Changes in distribution, relative abundance, and species composition of large whales around South Georgia from opportunistic sightings: 1992 to 2011
To examine the general population trends of large whales in South Georgia waters, 2 opportunistic data sets of sightings of large whales from 1991 to 2010 around South Georgia were analyzed: the South Georgia Museum log of whale sightings and the British Antarctic Survey whale sighting reports from the Bird Island research station. Bird Island abuts the northwest tip of South Georgia. The 4 most reported species in both data sets were southern right whale Eubalaena australis, humpback whale Megaptera ovaeangliae, minke whale Balaenoptera bonaerensis, and killer whale Orcinus orca. These totally independent data sets showed comparable changes in abundance through time; thus, despite a lack of sighting effort records, inferences could be drawn about changes in relative abundance. The number of reported sightings per 5 yr period from both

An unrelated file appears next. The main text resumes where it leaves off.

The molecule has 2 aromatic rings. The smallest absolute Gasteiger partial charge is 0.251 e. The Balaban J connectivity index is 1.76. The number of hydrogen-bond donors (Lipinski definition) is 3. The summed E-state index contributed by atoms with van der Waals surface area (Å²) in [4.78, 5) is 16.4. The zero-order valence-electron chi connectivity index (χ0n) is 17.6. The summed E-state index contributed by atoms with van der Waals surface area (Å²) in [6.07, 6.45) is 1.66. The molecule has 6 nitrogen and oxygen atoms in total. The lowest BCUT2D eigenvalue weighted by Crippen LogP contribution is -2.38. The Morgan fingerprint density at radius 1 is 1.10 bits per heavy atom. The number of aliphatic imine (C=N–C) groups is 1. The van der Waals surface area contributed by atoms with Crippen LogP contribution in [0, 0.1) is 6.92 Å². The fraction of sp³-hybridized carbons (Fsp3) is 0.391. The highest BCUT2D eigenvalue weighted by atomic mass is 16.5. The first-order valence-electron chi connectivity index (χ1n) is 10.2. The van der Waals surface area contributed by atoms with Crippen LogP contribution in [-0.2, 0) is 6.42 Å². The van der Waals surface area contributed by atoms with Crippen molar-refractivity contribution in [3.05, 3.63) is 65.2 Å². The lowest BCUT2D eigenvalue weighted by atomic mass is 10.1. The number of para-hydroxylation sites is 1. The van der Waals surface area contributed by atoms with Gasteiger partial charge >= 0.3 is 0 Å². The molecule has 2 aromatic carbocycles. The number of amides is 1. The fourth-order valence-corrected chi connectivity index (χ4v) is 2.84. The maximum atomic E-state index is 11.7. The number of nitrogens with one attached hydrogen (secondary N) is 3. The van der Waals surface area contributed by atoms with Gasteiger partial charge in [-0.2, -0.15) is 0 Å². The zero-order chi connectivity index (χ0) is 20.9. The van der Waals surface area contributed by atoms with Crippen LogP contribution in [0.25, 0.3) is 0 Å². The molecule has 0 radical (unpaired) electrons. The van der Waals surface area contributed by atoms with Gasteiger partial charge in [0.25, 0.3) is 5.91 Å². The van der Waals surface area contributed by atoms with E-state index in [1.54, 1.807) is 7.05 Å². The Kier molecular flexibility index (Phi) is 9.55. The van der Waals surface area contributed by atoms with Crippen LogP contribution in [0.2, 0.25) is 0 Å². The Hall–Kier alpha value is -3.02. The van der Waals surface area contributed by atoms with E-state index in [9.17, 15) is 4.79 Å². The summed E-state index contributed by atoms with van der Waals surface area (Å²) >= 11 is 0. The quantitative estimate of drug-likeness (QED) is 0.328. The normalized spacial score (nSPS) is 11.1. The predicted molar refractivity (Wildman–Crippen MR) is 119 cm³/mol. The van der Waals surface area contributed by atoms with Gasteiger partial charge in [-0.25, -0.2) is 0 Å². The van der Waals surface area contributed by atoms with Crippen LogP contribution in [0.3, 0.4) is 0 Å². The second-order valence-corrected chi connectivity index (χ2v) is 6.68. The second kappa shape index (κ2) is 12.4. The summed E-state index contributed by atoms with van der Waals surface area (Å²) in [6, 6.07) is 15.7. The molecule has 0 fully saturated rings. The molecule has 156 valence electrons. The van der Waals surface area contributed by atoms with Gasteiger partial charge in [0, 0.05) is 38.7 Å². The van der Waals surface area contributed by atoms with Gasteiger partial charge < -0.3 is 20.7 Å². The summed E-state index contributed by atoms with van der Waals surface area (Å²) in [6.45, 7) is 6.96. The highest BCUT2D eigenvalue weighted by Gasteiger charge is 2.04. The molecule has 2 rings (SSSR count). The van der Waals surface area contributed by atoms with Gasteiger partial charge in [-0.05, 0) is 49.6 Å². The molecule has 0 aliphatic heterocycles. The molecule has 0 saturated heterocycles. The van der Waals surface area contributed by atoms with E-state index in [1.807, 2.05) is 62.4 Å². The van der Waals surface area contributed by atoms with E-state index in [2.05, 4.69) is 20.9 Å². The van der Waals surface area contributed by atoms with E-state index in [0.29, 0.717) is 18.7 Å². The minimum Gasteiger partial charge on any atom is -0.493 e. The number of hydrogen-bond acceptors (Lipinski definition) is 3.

data sets increased from the 1991 to 1995 period through the 2001 to 2005 period and has since decreased. Species composition of reported sightings has changed over time; southern right whales have become the most sighted species in both data sets, with a peak of reported sightings in the
2001 to 2005 period. Sightings were concentrated around Shag Rocks, at the northwest tip of South Georgia, and along the north/east coastlines of South Georgia; sightings in the bays around South Georgia have increased over time. In an area such as the Antarctic, which poses many difficulties when conducting research, opportunistic data sources such as these, although not ideal, can become invaluable, since such information would otherwise be unattainable.
Authors: Richardson, Jessica, Wood, Andrew G., Neil, Alison, Nowacek, Doug, Moore, Michael